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Digital benchmarking system helps cut carbon across building portfolios

Stephen Cousins

Atkins’ Decarbonomics service monitors carbon and offers ways to reduce it via interactive dashboards

A 3-stage approach merges benchmarked estate data with digital twin roadmaps to create a decarbonisation strategy.
A 3-stage approach merges benchmarked estate data with digital twin roadmaps to create a decarbonisation strategy. Credit: Getty Images

What’s thought to be the first carbon benchmarking and reduction service for entire building portfolios has been launched by engineering consultant Atkins.

The end-to-end digital twin-enabled service, or Decarbonomics, gives building owners and occupiers a detailed understanding of carbon across their estates through a series of interactive dashboards.

Different options to cut emissions are highlighted and prioritised and can then be rolled out as part of a decarbonisation roadmap specific to each company.

The aim is to simplify decision making when attempting to develop a joined-up approach for multiple buildings, said Helen Groves, architect director at Atkins: ‘For estate owners, the sheer volume of information is blinding, they need to be able to prioritise in an accurate and auditable way why decisions are being made and have the data overlaid to be able to make those decisions.’

Decarbonomics was developed in partnership with clients including the UK Government Property Agency, which has been working with Atkins to decarbonise its 450-building portfolio.

The three-step approach involves first benchmarking current performance by capturing, structuring and managing client portfolio data to gain a deeper understanding of properties.

Secondly, bespoke roadmaps for the most cost-effective and pragmatic solutions are developed, based on analysis in enterprise level digital twins and scenario testing augmented by artificial intelligence and machine learning.

Finally, the decarbonisation solutions are delivered throughout the life cycle of assets, with performance measured against the plan.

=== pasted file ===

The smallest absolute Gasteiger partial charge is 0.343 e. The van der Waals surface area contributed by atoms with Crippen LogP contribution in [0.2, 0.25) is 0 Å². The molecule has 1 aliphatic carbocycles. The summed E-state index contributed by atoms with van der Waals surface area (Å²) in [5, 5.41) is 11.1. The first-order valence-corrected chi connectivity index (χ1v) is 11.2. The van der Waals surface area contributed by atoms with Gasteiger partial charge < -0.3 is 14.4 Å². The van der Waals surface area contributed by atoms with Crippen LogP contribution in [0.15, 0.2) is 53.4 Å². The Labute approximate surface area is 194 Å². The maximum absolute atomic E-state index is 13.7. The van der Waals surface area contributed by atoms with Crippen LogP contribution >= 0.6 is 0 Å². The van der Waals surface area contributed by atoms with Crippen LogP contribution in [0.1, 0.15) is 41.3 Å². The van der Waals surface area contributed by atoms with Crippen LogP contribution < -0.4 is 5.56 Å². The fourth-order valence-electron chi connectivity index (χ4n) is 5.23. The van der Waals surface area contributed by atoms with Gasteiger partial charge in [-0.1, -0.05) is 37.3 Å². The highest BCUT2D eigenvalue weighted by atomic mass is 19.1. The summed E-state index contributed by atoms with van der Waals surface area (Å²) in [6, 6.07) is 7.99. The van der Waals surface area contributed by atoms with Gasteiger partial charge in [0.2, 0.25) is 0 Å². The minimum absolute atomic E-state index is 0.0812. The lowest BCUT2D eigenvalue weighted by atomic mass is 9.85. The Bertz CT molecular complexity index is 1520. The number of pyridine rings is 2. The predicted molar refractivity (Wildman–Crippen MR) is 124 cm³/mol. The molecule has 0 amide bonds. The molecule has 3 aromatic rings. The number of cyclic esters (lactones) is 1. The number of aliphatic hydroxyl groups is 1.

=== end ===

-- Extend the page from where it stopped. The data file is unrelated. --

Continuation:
• Companies can use data to identify CO2 emissions abatement potential of different interventions and related costs.
    Companies can use data to identify CO2 emissions abatement potential of different interventions and related costs. Credit: Getty Images

According to Groves, a series of marginal abatement cost curves helps companies identify the greenhouse gas emissions abatement potential of different interventions and the related costs.

Depending on the long term decarbonisation target a company has in place, the software sets out the potential quick wins as well as more costly interventions through a series of visualisations. All insights are underpinned by data taken from a mix of global open-source benchmark databases and the building data library of SNC-Lavalin, Atkins’ parent company.

Among the decarbonisation options on the table, clients should gain a clearer understanding of the benefits of refurbishment over new build, says Groves: ‘If a client wants a shiny new building, we can give it the data to say that might not be in your best interest as an organisation … it allows us to put the repurposing and refurbishment of buildings very much at the centre of the conversation.’

Increasing numbers of UK organisations are approaching Atkins for advice on how to cut emissions in line with the government’s pledge to hit net zero by 2050, says Groves. Large firms will have a legal duty, from 2023, to set out detailed public plans for how they will move to a low-carbon future in line with the UK's 2050 net-zero target.


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